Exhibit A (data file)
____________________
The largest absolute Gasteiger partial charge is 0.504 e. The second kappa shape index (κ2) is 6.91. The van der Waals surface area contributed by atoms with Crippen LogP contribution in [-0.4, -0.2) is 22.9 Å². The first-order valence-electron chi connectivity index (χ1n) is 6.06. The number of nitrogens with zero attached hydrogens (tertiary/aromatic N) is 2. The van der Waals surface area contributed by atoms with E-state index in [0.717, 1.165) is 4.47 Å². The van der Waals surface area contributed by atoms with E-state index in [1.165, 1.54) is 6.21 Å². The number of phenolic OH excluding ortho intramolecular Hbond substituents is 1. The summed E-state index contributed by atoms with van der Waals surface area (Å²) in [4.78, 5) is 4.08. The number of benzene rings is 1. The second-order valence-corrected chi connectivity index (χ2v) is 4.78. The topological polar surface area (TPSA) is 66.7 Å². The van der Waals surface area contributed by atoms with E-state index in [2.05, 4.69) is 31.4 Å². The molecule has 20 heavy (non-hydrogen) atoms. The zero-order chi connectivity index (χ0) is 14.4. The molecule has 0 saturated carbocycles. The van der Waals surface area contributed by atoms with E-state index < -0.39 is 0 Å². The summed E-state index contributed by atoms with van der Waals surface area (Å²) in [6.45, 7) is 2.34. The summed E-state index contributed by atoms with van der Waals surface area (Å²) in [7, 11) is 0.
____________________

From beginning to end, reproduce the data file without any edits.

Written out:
The largest absolute Gasteiger partial charge is 0.504 e. The second kappa shape index (κ2) is 6.91. The van der Waals surface area contributed by atoms with Crippen LogP contribution in [-0.4, -0.2) is 22.9 Å². The first-order valence-electron chi connectivity index (χ1n) is 6.06. The number of nitrogens with zero attached hydrogens (tertiary/aromatic N) is 2. The van der Waals surface area contributed by atoms with E-state index in [0.717, 1.165) is 4.47 Å². The van der Waals surface area contributed by atoms with E-state index in [1.165, 1.54) is 6.21 Å². The number of phenolic OH excluding ortho intramolecular Hbond substituents is 1. The summed E-state index contributed by atoms with van der Waals surface area (Å²) in [4.78, 5) is 4.08. The number of benzene rings is 1. The second-order valence-corrected chi connectivity index (χ2v) is 4.78. The topological polar surface area (TPSA) is 66.7 Å². The van der Waals surface area contributed by atoms with E-state index in [2.05, 4.69) is 31.4 Å². The molecule has 20 heavy (non-hydrogen) atoms. The zero-order chi connectivity index (χ0) is 14.4. The molecule has 0 saturated carbocycles. The van der Waals surface area contributed by atoms with E-state index < -0.39 is 0 Å². The summed E-state index contributed by atoms with van der Waals surface area (Å²) in [6.45, 7) is 2.34. The summed E-state index contributed by atoms with van der Waals surface area (Å²) in [7, 11) is 0.